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Bcells and their regulatory functions during Tuberculosis: Latency and active disease

Loxton, Andre G.
Molecular immunology 2019 v.111 pp. 145-151
B-lymphocytes, Mycobacterium tuberculosis, T-lymphocytes, antibodies, antigens, apoptosis, cytokines, granuloma, immune response, ligands, lungs, tuberculosis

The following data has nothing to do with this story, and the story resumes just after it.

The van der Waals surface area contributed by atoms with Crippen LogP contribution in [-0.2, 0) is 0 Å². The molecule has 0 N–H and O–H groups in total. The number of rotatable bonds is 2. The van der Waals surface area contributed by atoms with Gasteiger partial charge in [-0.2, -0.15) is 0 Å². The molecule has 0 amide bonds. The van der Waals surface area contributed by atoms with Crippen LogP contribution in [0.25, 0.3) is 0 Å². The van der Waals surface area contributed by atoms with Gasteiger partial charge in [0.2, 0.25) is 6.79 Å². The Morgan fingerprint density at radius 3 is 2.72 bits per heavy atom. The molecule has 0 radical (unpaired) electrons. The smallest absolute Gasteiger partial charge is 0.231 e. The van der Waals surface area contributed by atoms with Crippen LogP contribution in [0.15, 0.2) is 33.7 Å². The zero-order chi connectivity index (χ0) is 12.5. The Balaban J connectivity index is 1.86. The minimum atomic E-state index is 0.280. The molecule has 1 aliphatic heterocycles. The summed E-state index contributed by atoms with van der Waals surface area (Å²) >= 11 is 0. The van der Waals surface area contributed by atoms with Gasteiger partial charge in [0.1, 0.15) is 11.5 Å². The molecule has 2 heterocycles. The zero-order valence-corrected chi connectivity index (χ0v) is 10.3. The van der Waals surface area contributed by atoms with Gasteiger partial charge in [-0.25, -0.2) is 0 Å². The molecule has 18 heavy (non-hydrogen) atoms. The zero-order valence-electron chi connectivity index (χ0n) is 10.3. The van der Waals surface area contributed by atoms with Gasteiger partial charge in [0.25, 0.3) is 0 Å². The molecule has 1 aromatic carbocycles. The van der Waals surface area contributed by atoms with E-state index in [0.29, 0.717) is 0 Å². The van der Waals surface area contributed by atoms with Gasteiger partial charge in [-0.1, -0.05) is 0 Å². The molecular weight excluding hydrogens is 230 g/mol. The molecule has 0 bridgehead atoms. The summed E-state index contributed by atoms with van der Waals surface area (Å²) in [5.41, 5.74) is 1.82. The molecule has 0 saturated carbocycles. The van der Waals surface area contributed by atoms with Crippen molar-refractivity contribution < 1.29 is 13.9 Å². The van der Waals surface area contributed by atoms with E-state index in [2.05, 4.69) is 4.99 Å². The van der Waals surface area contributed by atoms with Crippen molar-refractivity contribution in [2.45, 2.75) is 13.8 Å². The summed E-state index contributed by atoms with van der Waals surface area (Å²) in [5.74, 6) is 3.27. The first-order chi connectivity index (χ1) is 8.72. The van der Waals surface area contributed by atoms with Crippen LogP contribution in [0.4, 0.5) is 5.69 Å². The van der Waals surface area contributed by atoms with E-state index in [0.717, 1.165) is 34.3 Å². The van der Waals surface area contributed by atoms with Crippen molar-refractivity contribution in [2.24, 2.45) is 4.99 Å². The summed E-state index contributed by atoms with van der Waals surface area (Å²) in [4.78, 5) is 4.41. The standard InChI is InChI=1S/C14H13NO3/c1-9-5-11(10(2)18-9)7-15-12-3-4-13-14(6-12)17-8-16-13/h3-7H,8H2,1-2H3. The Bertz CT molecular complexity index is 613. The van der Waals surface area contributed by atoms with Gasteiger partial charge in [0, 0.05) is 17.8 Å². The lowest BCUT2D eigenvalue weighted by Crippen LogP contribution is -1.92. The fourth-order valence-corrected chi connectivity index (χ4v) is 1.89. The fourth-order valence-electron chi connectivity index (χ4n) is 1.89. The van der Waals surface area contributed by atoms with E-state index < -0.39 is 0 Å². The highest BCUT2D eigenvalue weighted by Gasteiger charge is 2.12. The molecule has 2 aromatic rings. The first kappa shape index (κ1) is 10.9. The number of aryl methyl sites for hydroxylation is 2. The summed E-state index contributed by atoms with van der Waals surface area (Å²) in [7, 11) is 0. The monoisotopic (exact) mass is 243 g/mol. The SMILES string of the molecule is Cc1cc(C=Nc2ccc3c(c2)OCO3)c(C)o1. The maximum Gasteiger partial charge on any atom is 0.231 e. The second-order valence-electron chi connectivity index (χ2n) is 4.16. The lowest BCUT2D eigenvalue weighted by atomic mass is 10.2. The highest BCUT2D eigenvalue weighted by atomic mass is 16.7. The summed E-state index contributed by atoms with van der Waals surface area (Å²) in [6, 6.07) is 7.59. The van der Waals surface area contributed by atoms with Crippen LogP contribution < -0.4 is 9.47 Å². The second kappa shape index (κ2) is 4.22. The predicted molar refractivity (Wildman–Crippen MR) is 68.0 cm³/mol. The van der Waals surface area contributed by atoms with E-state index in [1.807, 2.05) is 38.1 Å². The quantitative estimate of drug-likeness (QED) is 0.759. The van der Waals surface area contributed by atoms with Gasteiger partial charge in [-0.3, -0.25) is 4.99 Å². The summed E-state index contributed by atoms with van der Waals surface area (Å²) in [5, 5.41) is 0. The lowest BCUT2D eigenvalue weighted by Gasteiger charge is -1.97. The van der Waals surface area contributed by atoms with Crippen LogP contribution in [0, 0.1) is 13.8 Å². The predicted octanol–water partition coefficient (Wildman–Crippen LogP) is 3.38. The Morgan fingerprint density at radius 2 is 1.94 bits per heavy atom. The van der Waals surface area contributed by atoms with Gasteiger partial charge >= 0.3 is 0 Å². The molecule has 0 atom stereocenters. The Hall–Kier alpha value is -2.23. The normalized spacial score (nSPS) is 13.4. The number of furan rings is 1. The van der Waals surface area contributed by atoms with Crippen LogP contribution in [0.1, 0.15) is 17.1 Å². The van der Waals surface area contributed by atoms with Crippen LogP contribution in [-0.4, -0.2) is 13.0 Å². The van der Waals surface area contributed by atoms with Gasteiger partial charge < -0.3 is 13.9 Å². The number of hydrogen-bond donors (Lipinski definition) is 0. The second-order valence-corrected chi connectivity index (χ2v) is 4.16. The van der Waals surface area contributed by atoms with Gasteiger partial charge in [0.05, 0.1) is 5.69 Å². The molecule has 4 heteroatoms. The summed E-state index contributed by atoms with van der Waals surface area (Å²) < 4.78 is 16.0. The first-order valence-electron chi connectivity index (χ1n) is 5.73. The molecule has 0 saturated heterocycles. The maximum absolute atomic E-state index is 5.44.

Tuberculosis (TB) is a global epidemic with devastating consequences. Emerging evidence suggests that B-cells have the ability to modulate the immune response and understanding these roles during Mycobacterium tuberculosis (M.tb) infection can help to find new strategies to treat TB. The immune system of individuals with pulmonary TB form granulomas in the lung which controls the infection by inhibiting the M.tb growth and acts as a physical barrier. Thereafter, surviving M.tb become dormant and in most cases the host’s immunity prevents TB reactivation. B-cells execute several immunological functions and are regarded as protective regulators of immune responses by antibody and cytokine production, as well as presenting antigen. Some of these B-cells, or regulatory B-cells, have been shown to express death-inducing ligands, such as Fas ligand (FasL). This expression and binding to the Fas receptor leads to apoptosis, a major immune regulation mechanism, in addition to the ability to induce T-cell tolerance. Here, I discuss the relevance of B-cells, in particular their non-humoral functions by addressing their regulatory properties during M.tb infection.